Taking Feedback Like a Champ

Taking Feedback Like a Champ

Many screenwriters identify as introverts and enjoy the initial phase of solitude while they flesh out this new idea, this new world, on paper. But bringing a script to the screen, whether it’s film or television, flips to the other extreme where playing well with others is essential.

As a ghostwriter, I have had many experiences with taking input from clients as I tried to craft their story in ways that served their goals and desires. I’ve had experiences where I’ve spent hours researching and drafting a complicated section of a client’s novel or memoir– only to have them decide not to tell that story, or want to change critical aspects of it. It could be frustrating, but the cardinal rule of ghostwriting is that I’m the hired gun– and ultimately the client wins. But I have learned a whole new level about the ebbs and flows of collaboration through my journey with The Revisionist.  

What makes the collaborative filmmaking process such an endurance race for writers is the constant stream of incoming feedback. Since the leap from script to film requires many hands on “the merchandise” (the script), you can’t get out of accepting others’ perspectives and inviting people to lend their vision to the project. And unlike ghostwriting where the ownership in the material is clear, there can be many different “owners” and goals that all have to coalesce in making a film.

I’m very protective of my own creative voice– and it’s been my experience that my work suffers when I try too hard to impose someone else’s vision into it. But the reality is in filmmaking, you can’t afford to be a prickly pear about accepting others’ visions. I learned pretty quickly that even with an amazing story, I had to become willing to let others put their mark on the tale in order to get others on board to see it through…

And that means notes.

Some notes are clear and I can implement them easily. Other times, I’ve learned, it’s better to take “the note behind the note” to address the underlying concept that seems to be in the same spirit as the suggestion offered. If a piece of feedback makes me mad or hurts my feelings, I know there’s truth to it. It’s right and on some level I know it, and I’m mad at myself because I didn’t see it. I think that’s one of the hardest things to do– to act on or surrender to something despite the fact that it pushes your buttons.   

And then there are the notes that are completely rejected, but there haven’t been many of those. That’s because these script suggestions have come from people I want and need to have involved with this project. They’re bringing resources (either financial or talent) that will make The Revisionist a better movie.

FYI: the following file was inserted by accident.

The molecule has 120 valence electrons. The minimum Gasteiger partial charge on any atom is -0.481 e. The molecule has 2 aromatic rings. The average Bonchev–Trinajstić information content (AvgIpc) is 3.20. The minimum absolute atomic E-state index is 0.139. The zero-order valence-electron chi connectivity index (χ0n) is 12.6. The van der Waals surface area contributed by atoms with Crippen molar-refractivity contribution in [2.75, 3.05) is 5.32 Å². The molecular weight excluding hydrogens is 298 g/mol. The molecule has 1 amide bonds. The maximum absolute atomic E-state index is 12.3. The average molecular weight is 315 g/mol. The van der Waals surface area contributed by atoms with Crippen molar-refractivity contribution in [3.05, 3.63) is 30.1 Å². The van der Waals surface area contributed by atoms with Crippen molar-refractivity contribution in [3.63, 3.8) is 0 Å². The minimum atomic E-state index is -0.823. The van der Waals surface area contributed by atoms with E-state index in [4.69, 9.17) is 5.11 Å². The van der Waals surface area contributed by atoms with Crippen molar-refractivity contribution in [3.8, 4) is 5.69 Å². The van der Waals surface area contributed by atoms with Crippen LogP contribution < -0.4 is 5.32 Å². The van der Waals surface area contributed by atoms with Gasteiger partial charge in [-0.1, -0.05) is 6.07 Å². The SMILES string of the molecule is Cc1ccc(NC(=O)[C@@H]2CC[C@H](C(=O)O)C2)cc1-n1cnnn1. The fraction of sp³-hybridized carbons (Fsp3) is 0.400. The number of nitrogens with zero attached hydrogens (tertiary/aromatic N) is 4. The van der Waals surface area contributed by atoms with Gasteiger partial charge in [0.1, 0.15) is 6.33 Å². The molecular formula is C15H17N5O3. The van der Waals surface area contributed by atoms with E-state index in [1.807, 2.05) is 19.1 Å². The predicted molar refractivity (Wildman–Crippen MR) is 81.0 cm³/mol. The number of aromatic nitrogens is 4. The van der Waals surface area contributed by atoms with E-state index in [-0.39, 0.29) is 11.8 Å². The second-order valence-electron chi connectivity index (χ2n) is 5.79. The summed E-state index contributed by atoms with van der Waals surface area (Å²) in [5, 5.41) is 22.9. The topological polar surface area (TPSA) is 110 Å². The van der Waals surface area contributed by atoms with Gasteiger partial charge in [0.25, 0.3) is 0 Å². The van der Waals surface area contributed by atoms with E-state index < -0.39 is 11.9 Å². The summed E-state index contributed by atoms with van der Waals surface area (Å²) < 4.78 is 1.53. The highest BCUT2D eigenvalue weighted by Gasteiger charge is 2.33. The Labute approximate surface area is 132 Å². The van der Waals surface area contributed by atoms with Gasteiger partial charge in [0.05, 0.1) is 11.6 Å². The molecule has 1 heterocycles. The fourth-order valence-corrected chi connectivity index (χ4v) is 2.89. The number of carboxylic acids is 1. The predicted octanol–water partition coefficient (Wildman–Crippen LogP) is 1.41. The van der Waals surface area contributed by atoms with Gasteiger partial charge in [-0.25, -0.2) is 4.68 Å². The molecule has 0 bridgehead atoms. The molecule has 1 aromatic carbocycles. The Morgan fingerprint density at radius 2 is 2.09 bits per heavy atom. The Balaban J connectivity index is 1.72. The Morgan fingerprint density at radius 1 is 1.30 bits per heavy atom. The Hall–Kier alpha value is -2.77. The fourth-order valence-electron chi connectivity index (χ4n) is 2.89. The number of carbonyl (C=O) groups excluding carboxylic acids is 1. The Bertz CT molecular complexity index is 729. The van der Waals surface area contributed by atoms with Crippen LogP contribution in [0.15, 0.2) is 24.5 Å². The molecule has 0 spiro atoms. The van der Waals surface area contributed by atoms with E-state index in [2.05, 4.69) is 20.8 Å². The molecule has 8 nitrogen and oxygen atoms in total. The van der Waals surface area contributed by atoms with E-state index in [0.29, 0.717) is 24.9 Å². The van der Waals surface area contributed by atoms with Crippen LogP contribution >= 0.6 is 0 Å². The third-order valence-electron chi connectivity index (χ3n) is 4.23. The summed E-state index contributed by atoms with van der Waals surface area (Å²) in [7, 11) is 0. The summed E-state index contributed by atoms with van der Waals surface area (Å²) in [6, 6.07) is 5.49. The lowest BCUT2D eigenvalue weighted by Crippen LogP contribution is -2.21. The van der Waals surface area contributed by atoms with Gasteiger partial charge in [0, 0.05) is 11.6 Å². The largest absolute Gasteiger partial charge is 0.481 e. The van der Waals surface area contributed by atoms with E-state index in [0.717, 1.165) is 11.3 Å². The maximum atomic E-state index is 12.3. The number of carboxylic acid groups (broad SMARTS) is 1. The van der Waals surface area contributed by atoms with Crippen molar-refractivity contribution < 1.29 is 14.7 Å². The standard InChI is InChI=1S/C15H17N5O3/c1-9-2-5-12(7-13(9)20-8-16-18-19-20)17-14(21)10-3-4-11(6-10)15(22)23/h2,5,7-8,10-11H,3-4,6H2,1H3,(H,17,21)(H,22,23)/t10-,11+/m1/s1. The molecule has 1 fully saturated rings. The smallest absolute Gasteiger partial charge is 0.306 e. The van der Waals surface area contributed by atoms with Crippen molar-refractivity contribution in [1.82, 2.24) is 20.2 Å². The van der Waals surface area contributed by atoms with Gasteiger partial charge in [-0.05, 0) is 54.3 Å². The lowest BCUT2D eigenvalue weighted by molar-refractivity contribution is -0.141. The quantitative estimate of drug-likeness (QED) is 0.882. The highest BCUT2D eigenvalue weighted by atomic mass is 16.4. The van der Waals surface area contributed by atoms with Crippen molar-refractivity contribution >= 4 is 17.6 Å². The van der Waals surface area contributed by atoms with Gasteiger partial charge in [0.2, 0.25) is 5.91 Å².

And that’s why since the first draft back in March 2017, I have written 23 different versions of The Revisionist. My production partner called the latest a “polish,” but it certainly doesn’t feel like a polish when you’re reworking the whole third act! So even though there are green lights ahead, the script is still far from done. So I fully anticipate to be rewriting right up until the last days of principal photography!   

Despite that, I still consider myself lucky. Not only because my movie is getting made, but because I am a producer on the project as well as the screenwriter. That means I get to stay in the room when decisions are made. I get to argue for what I see as best for the story. I get to say, “You are here because you were attracted to the script as it is, so why are we still changing this?” Sometimes it works, and sometimes I lose or concede, but at least I am in the room. At least I can contribute to the end product so it resembles what I intended.

And having flipped the script so many different times helps me do that. It’s a positive side effect of revising and rewriting and massaging the story every which way, because it makes me the bulletproof story expert. I know the plot points and my characters backwards and forwards and inside out. I know their motivations and fears like my own, so I can better defend and guide creative decisions.    

Good thing, too. I’ve just been asked to make some more tweaks.  Here comes version 24…

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